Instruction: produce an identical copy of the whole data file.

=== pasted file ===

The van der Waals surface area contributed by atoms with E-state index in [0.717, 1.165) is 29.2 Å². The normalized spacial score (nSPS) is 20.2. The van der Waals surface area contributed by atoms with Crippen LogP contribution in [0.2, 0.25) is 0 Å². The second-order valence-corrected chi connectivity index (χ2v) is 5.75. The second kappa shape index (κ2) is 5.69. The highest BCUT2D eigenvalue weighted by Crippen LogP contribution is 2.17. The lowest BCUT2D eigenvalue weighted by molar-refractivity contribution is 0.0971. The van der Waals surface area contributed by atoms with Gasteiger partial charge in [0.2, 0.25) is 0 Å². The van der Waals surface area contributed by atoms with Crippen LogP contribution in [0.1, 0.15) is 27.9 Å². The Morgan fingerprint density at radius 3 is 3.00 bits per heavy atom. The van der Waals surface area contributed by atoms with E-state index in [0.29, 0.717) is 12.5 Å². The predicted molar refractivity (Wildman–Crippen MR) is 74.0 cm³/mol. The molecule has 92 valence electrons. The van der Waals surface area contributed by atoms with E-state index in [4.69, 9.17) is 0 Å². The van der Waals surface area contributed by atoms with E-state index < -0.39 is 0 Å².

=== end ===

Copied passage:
The van der Waals surface area contributed by atoms with E-state index in [0.717, 1.165) is 29.2 Å². The normalized spacial score (nSPS) is 20.2. The van der Waals surface area contributed by atoms with Crippen LogP contribution in [0.2, 0.25) is 0 Å². The second-order valence-corrected chi connectivity index (χ2v) is 5.75. The second kappa shape index (κ2) is 5.69. The highest BCUT2D eigenvalue weighted by Crippen LogP contribution is 2.17. The lowest BCUT2D eigenvalue weighted by molar-refractivity contribution is 0.0971. The van der Waals surface area contributed by atoms with Gasteiger partial charge in [0.2, 0.25) is 0 Å². The van der Waals surface area contributed by atoms with Crippen LogP contribution in [0.1, 0.15) is 27.9 Å². The Morgan fingerprint density at radius 3 is 3.00 bits per heavy atom. The van der Waals surface area contributed by atoms with E-state index in [0.29, 0.717) is 12.5 Å². The predicted molar refractivity (Wildman–Crippen MR) is 74.0 cm³/mol. The molecule has 92 valence electrons. The van der Waals surface area contributed by atoms with E-state index in [4.69, 9.17) is 0 Å². The van der Waals surface area contributed by atoms with E-state index < -0.39 is 0 Å².